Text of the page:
Download
HTML Embed
HTML EMBED
Click to Copy
Marketplace

The GM strike could be almost over

Oct 17, 2019

Latest Episodes

Download
HTML Embed
HTML EMBED
Click to Copy
This Is Uncomfortable
Download
HTML Embed
HTML EMBED
Click to Copy
Marketplace Morning Report
Download
HTML Embed
HTML EMBED
Click to Copy
Marketplace Morning Report
Download
HTML Embed
HTML EMBED
Click to Copy
Marketplace Morning Report
Download
HTML Embed
HTML EMBED
Click to Copy
Download
HTML Embed
HTML EMBED
Click to Copy
Download
HTML Embed
HTML EMBED
Click to Copy
Marketplace Morning Report
Download
HTML Embed
HTML EMBED
Click to Copy
Marketplace Morning Report
Download
HTML Embed
HTML EMBED
Click to Copy
Marketplace Morning Report
Download
HTML Embed
HTML EMBED
Click to Copy

How a gas shortage got worse with panic buying

Marketplace Contributor Sep 23, 2016
Share Now on:
HTML EMBED:
COPY
Zeroed out: A a Shell station in Nashville was out of gas earlier during the Colonial Pipeline closure.
Chas Sisk/WPLN

If you drove past a gas station in Nashville last weekend, you might have seen bags over the pumps or else a really long line of cars. Not even minor celebrities were spared.

At an Exxon station on Monday — which had gas and no lines — Tennessee Titans punter Brett Kern was finally filling up. His car was almost on empty.

“I was 0 for 6 on Saturday, 0 for 3 yesterday, and then I called about four stations this morning. This was the first one that had it,” he said. “I told my wife to, first of all, have her phone by her just in case I ran out of gas, and then to have our second car ready to go.”

This hassle — and a rise in gas prices that also started over the weekend — came after a leak was discovered Sept. 9 in the Colonial Pipeline, which is Tennessee’s primary provider of gasoline. The pipeline’s closure meant some gas stations weren’t getting enough fuel, said Mike Williams, executive director of the Tennessee Petroleum Council.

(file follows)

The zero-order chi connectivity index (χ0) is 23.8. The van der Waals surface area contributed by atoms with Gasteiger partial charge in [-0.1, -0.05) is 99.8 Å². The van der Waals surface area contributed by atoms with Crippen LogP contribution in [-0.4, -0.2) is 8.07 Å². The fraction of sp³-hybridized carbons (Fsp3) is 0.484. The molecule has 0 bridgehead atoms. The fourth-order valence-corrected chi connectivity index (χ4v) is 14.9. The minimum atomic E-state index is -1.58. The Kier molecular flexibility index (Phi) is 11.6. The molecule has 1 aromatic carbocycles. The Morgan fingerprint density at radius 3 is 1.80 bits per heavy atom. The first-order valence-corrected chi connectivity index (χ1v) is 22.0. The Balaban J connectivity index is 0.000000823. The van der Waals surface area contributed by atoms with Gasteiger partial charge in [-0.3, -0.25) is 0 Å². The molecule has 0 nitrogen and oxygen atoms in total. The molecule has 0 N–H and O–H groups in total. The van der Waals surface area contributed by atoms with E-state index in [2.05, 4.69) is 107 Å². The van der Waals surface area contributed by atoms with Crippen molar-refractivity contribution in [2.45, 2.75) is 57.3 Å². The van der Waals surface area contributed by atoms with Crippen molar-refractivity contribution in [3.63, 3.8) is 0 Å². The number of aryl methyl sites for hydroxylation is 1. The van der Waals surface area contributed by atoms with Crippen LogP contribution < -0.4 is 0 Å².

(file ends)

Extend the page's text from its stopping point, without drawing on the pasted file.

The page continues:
But the decrease was manageable — until, abruptly, a full week later, people started noticing it. Reporters started reporting on it. Then the governor declared a state of emergency, which really just allowed fuel transporters to work longer hours, but it sounded alarming, Williams said.

“The buying public starts getting nervous,” he said, “and in this case, they got so nervous that they rushed out and bought every drop of gasoline there was.”

Gas stations in the Nashville region reported a 50 percent spike in customers last weekend, according to the Tennessee Fuel and Convenience Store Association. Prices in Nashville rose sharply — 20 cents per gallon over the weekend, according to GasBuddy.com — and many stations ran out completely.

So which comes first: the shortage, or the panic over the shortage, that made it worse?

“I would say that probably about 90 percent of this was caused just by panic buying,” Williams said.

But Mary Holcomb, a professor of supply chain management at the University of Tennessee, didn’t completely agree. Yes, there was huge spike in demand, she said — but a pipeline closure is also a very real disruption in supply.

“As best I can tell from the numbers that were reported, we are only receiving about a third of the supply that we ordinarily would have,” Holcomb said.

She said Tennessee would have seen shortages no matter what. The panic just sped it up.

Now, things are returning to normal. Colonial Pipeline restarted Wednesday evening, which means Nashville get its full supply of gas again in the next few days.

If you’re a member of your local public radio station, we thank you — because your support helps those stations keep programs like Marketplace on the air.  But for Marketplace to continue to grow, we need additional investment from those who care most about what we do: superfans like you.

Your donation — as little as $5 — helps us create more content that matters to you and your community, and to reach more people where they are – whether that’s radio, podcasts or online.

When you contribute directly to Marketplace, you become a partner in that mission: someone who understands that when we all get smarter, everybody wins.

Check Your Balance ™️
Check Your Balance ™️
Personal finance from Marketplace. Where the economy, your personal life and money meet.

Thank you to all the donors who made our fall drive a success!

It’s Investors like you that keep Marketplace going strong!